How many babies born today will be named Valentina or Valentino? Probably the same as the number named Holly, Kris or Noelle born at Christmas and the Summers born on the 4th of July (along with the Americas, Julies and Julios). One year, I had parents who named their baby Sparkler (yes, on July 4th), but they reassured me that they were going to call her Sparkle for short. With so many name choices available, do you think it’s a good idea to name your baby after an event on the calendar?
When it comes right down to it, children born on or near a holiday are at risk for getting shortchanged in lots of ways. My youngest was born in mid-February and hasn’t had a birthday yet in which her party decorations weren’t bedazzled with hearts. It’s not just because I’m a lazy mom who hates going to the party store (though I kind of am), it’s also because she’s been programmed since birth to think all those heart napkins in the grocery store down the block are for her. She’s old enough now to understand that the Valentine’s Day industry wasn’t actually created in her honor, but I’m lucky she doesn’t mind. In fact, she loves the fact that her birthday is linked with visual displays of mushy, romantic love. We did not, however, name her Cupid.
Another daughter was born near Christmas. She was due on Thanksgiving, and I swear the reason she was two weeks overdue was because she heard people calling her a “little turkey” and she wasn’t having anything to do with that. Instead, she chose a very reasonable date that was well beyond that turkey-teasing holiday, but still far enough before Christmas that her birthday wouldn’t be overlooked or under-celebrated by the crush of holiday events. We made a family commitment in fact that we would never buy our Christmas tree or start decorating our house until after she’s had her day. Most years I take that a little too far by not starting my Christmas shopping until after her birthday, too, but as long as I stay far enough away from the “I-finished-my-shopping-in-July” parents, I do OK.
Naming your baby is such an honor, responsibility and challenge that I totally understand why some parents take shortcuts like naming their child after a relative or, as in Sparkler’s case, after holiday paraphernalia. It’s harder for me to understand why some parents name their children after people or things they know are offensive or will cause harm throughout their lives. Sure, some parents simply don’t get it that naming their son Rockhudson (one name, I swear) might be a little weird. Those particular parents had emigrated from a non-English-speaking country, and they thought the name was a good choice – a big manly American actor. Of course, they also named another son Jasmine, so who knows what kind of advice they were getting.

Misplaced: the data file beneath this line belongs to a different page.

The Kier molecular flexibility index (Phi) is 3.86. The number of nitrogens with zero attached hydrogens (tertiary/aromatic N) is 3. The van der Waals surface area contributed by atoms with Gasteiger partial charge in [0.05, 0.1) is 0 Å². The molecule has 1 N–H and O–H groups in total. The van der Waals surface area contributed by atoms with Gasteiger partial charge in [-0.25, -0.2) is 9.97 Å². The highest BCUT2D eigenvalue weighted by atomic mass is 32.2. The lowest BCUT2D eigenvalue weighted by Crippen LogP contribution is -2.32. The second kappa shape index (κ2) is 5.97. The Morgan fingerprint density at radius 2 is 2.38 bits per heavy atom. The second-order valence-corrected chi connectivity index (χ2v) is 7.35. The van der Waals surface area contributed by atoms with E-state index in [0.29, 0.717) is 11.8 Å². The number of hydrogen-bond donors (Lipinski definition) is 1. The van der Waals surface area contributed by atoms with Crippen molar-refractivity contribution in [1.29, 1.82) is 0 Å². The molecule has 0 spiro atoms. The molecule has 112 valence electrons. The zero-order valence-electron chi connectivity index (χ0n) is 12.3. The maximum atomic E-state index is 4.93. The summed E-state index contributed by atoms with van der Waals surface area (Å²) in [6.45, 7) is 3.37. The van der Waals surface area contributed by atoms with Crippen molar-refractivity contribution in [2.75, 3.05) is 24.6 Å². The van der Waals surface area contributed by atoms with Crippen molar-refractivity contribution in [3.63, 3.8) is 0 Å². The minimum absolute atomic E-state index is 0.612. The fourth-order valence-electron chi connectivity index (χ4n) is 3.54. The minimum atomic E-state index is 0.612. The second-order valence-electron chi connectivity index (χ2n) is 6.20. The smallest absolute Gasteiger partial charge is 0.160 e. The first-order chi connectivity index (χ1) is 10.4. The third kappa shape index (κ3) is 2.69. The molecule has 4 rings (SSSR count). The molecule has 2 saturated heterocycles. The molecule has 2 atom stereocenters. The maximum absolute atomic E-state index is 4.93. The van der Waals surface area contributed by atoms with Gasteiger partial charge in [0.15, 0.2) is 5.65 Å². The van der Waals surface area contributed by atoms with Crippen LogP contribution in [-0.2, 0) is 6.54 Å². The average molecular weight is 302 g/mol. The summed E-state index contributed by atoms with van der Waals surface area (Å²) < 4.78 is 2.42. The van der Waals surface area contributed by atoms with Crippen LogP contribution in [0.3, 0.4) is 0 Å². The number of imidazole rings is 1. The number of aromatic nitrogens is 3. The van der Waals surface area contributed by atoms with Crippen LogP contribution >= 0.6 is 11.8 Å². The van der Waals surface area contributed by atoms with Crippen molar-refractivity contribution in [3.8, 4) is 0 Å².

Should you tell people the name you’ve chosen before your baby is born? I’m on the fence on that. On the one hand, telling might be just the clue you need to know that a boy named Jasmine is likely to get bullied on the playground. On the other hand, if you tell someone the beloved name you’ve chosen and held close to your heart since childhood and they tell you they had a bad dog that smelled like barf with that name, well then, they’ve spoiled everything.
My best advice is to choose a name that both you and your partner love and that you wouldn’t mind being called yourself. Imagine what it will sound like called out the back door at dusk, and whispered in the middle of the night. Try it out using your angry voice because I guarantee you’ll shout that name more than once. Then, plug it into a resume and imagine it on a diploma or the cover of a book. If it still holds up after all of that, well then, you’ve got yourself a name. Oh, and one last piece of advice – be careful with those initials, will ya?
Looking for popular names, unique names, or just some tips on choosing the right name? We rounded up our favorite baby names for boys and girls >>
Jeanne Faulkner, R.N., lives in Portland, Ore., with her husband and children. And co-author of, The Complete Illustrated Birthing Companion: A Step-by-Step Guide to Creating the Best Birthing Plan for a Safe, Less Painful, and Successful Delivery for You and Your Baby. Got a question for Jeanne? Email it to firstname.lastname@example.org and it may be answered in a future blog post.
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